Finding the right grant for your organization can be an overwhelming task, but following these tips can make it easier.
If you’re ready to start researching grants or are in the middle of the process, you know that it’s arduous, tedious, never-ending work. However, the following tips can help focus your process and make it less burdensome.
1. Determining the purpose of your grant
Sound basic? It’s not. Many organizations just plunge into the world of grants without having a strong reason (or reasons) for the grant.
Ask yourself, “What is the purpose for this grant?” You need to be able to clearly articulate what you want funded ─ and why. Knowing those answers will help you in your search as well as your communications with grant funders.
Also, keep in mind how a grant for your project unites with your organization’s overall mission. What’s the narrative of your organization? What’s its focus? What are its concerns? Then think about how this grant will tie into that vision.
Moreover, know the timeline for this grant. How soon will you need it? You may need to revisit this search, restructure it, or postpone it until your organization can best implement the grant.
2. Explore online research centers
“Almost all research for funders is done online now,” writes Joanne Fritz. “There are free information centers in libraries, community foundations, or other nonprofit resource centers. They will have access to the Foundation Center’s Funding Information Network database, plus a basic collection of publications.”
The most popular grant search engines are:
- Foundation Center. This online foundation “gathers and analyzes data, shares it worldwide, and empowers people to understand and increase philanthropy’s ability to improve the world.”
- Grants.gov. This tool lets you look for grants based on basic search criteria (e.g., keywords), opportunity status, eligibility, funding instrument type, category, and agency.
- Grant Watch. This search engine “identifies grants for universities, hospitals, government agencies, schools, community-based organizations, faith-based organizations, research institutions, and some small businesses and individuals.”
3. Focus on keywords
When looking through research centers, conduct keyword searches to find grants that pertain to your organization’s focus.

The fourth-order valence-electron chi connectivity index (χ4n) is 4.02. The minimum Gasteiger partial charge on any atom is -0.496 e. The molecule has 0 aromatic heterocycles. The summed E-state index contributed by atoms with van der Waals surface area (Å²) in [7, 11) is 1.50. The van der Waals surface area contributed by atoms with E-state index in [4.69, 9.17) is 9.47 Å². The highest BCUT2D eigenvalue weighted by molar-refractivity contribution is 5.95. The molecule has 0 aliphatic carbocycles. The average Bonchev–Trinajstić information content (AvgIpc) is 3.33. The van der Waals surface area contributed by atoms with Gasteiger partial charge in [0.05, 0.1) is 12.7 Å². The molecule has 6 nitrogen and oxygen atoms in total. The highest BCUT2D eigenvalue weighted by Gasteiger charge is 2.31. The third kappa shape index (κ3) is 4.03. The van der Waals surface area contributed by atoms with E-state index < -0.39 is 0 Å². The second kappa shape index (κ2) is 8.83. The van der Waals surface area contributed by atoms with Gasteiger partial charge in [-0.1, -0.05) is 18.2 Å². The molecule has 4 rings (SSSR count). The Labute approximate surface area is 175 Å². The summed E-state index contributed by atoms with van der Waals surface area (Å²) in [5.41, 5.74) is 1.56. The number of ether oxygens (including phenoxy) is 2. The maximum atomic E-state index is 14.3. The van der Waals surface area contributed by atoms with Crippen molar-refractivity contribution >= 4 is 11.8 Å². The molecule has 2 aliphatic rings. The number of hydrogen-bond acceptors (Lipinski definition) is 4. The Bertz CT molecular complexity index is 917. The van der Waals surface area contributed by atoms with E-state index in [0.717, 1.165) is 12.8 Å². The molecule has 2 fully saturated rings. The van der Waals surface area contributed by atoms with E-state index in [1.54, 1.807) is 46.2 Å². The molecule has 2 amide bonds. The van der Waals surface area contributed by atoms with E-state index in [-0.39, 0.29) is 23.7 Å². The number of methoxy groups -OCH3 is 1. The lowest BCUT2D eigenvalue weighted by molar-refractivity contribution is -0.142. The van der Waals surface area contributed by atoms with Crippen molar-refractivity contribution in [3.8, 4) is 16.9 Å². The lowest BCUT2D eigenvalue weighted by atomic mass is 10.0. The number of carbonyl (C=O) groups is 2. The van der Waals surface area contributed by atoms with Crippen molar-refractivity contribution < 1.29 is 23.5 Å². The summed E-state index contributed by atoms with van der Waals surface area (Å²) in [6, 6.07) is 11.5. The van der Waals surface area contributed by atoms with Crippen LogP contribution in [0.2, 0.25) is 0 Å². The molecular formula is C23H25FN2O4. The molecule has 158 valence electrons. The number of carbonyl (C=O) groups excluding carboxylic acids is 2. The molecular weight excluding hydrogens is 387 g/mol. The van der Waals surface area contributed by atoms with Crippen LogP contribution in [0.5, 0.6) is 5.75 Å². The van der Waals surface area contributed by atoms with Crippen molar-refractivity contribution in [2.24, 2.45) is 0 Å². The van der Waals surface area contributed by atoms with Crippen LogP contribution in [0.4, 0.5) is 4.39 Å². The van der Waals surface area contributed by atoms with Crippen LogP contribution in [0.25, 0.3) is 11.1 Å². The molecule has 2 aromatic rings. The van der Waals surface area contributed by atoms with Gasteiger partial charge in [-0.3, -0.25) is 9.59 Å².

- Subject matter
- Geographic area
- Target audience
Don’t forget to do combinations of keywords as well.
“The process of finding grants typically begins with prospect research,” states GrantSpace, a service of Foundation Center. “Foundations generally give based on subject and geographic region, so look for funders whose interests match your organization’s mission, programs, populations served, and locations served.”
4. Compile a list of potential funders and comb through it
“Sit down with your work associates and ask these questions,” suggests writer Beverly A. Browning. “Who are our corporate vendors? What bank or credit union processes our payroll? What local funders have given us money or in-kind contributions in the past five years? Do we still have a good relationship with these funders? Can we approach them again for funding support?”
Put together a list of prospects, and get to know your prospective funders. Read everything you can about what drives them:
- Annual reports
- About Us pages
- Staff biographies
- Case studies
- Social media posts
- History of grants
Dig into their websites and find out where their passions lie. Then winnow down the list so you don’t end up wasting time with leads that go nowhere.
Doing the heavy work now means less time spent in reaching out to funders that aren’t the right fit for your organization.
5. Help for discovering grants
You may find that the process for researching grants requires far more time and effort than you can devote to it. Your focus is fixed on other important tasks.
Williams Grant Writing can do the heavy lifting for you. Find out how we can help you with grants research and every other aspect of grant proposal development, so you can get back to changing the world.